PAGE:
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One of the more intense topics of U.S. presidential campaigns is the selection of the running mate.  The media is seemingly agog to determine which politician the major party candidates will tap to be their partner on the campaign trail and, more importantly, who will arise to the presidency in case the person elected President dies while in office.  In recent years, the lunacy has hit a fever pitch, with reporters staking out the homes and families of potential vice presidential candidates, in hopes of being the first to spy Secret Service agents pulling up to protect the nominee.  And at times, this rush for the story has led to faux pas such as the one pictured above, when, in 2004, the New York Post ran a front page story (see the full storyhere) noting that unsuccessful Democratic nominee John Kerry had selected Missouri Congressman Richard Gephardt as his running mate.  (Later that day, Kerry would select North Carolina Senator John Edwards to be his Veep.)

Lunacy, indeed.

But it was not always that way.  More accurately, over a century earlier, the process was still one marked with lunacy, just of a different brand.

In 1876, the Republican Party nominated Rutherford B. Hayes to run for President.  Hayes, then Governor of Ohio, narrowly beat out James G. Blaine, a Senator from Maine for the nomination, in a bitter battle which polarized the GOP.  (Blaine nonetheless ended up garnering the GOP nomination in 1884.)   Instrumental in Blaine’s defeat were the delegates who originally supported New York Senator Roscoe Conkling but were unwilling to see Blaine’s camp win the day.  Those delegates voted for Hayes and, in order to assuage Conkling, sought to make the New York Senator something of a kingmaker, giving him de facto power to select Hayes’ running mate.

How?  At the time, the presidential candidate did not choose his own running mate; the candidate for that position was decided upon by delegates to the convention.  (This is still true today but in almost all cases a mere formality.)   The GOP party bosses allowed the New York delegation (which Conkling informally  led) to choose the nominee.  But this turned out to be more of a headache than an honor.  The vice president position was not a very appealing role — even Conkling himself did not want the job.  One New York delegate, jokingly, suggested that New York Congressman William A. Wheeler be nominated; the suggestion was met with laughter.  (The absurdity was not lost on Wheeler himself, who laughed at it as well.)  But the next morning, the absurd became reality when, by acclamation, the Republican convention delegates nominated Wheeler to be Hayes’ running mate.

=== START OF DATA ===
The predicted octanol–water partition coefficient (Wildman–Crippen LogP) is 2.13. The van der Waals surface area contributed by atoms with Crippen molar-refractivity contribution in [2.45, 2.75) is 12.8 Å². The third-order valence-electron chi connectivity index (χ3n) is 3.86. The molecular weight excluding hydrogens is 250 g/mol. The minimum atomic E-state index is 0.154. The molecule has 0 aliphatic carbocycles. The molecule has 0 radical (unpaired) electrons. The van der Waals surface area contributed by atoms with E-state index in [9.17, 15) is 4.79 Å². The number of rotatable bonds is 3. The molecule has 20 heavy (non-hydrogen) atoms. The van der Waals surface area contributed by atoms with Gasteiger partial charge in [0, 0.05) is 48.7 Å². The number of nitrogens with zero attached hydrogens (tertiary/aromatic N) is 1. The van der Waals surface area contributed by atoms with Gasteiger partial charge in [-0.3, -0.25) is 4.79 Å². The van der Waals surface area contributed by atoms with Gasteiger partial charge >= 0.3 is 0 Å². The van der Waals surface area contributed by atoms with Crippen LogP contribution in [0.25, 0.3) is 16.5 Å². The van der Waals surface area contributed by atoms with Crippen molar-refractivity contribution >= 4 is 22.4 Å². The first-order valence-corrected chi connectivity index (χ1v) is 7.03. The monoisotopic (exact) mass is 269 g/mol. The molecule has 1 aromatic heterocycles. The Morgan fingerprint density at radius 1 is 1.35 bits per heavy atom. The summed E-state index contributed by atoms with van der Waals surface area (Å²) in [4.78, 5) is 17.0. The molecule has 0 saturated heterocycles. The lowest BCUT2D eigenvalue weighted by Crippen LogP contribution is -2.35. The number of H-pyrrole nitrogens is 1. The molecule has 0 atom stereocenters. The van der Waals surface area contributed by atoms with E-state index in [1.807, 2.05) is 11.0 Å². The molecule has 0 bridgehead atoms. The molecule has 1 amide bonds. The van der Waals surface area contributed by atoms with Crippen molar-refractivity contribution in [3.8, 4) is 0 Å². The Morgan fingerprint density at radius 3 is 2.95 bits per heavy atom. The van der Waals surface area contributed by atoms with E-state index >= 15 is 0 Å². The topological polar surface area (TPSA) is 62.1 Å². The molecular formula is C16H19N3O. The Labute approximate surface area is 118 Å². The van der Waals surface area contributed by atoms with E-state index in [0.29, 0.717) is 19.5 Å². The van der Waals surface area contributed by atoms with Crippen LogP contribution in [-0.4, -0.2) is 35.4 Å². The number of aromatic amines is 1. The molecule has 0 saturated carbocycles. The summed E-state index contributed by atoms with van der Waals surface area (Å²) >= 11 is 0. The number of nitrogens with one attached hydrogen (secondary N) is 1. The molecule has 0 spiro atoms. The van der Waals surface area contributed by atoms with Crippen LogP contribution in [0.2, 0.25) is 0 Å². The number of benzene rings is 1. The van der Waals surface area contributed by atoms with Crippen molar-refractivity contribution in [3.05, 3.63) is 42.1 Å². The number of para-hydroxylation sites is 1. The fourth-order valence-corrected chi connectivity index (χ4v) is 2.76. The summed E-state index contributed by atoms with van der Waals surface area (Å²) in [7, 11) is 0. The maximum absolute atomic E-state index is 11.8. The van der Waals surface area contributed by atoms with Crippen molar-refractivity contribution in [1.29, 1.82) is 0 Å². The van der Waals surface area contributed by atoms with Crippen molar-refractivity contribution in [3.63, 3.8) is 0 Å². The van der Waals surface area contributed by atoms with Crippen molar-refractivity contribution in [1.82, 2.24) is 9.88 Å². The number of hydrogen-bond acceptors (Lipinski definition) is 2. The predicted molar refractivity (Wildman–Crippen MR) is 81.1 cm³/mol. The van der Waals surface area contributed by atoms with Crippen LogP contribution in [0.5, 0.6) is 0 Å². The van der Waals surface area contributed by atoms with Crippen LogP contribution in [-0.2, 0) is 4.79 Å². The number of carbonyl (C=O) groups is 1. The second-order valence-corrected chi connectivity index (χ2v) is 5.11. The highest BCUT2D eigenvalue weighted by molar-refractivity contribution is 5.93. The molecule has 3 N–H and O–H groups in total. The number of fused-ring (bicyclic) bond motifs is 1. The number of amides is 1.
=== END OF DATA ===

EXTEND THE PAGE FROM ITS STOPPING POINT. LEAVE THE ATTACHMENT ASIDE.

Upon hearing that Wheeler would be joining him, Hayes stated: “I am ashamed to say: Who is Wheeler?”  Hayes simply had no idea who his new running mate was.

Nevertheless, the Hayes/Wheeler ticket won the general election, albeit in one of the most disputed presidential elections in American history.  And with that, William A. Wheeler became perhaps the most unlikely Vice President in U.S. history.

Bonus fact: Conkling’s claim to fame — at least in the “oddities” category — goes well beyond the Wheeler nomination.  Twice (by two different presidents) he was offered a Supreme Court position; both times, he declined.  The second time, in 1882, he was even confirmed by the Senate, yet he still declined the position.  He is the last person to do so.

From the Archives: Soothsaying Crossword: When the New York Times’ crossword predicted the outcome of the presidential election.

Related: “Veeps: Profiles in Insignificance” by Bill Kelter.  Five reviews, averaging five stars.

Originally published

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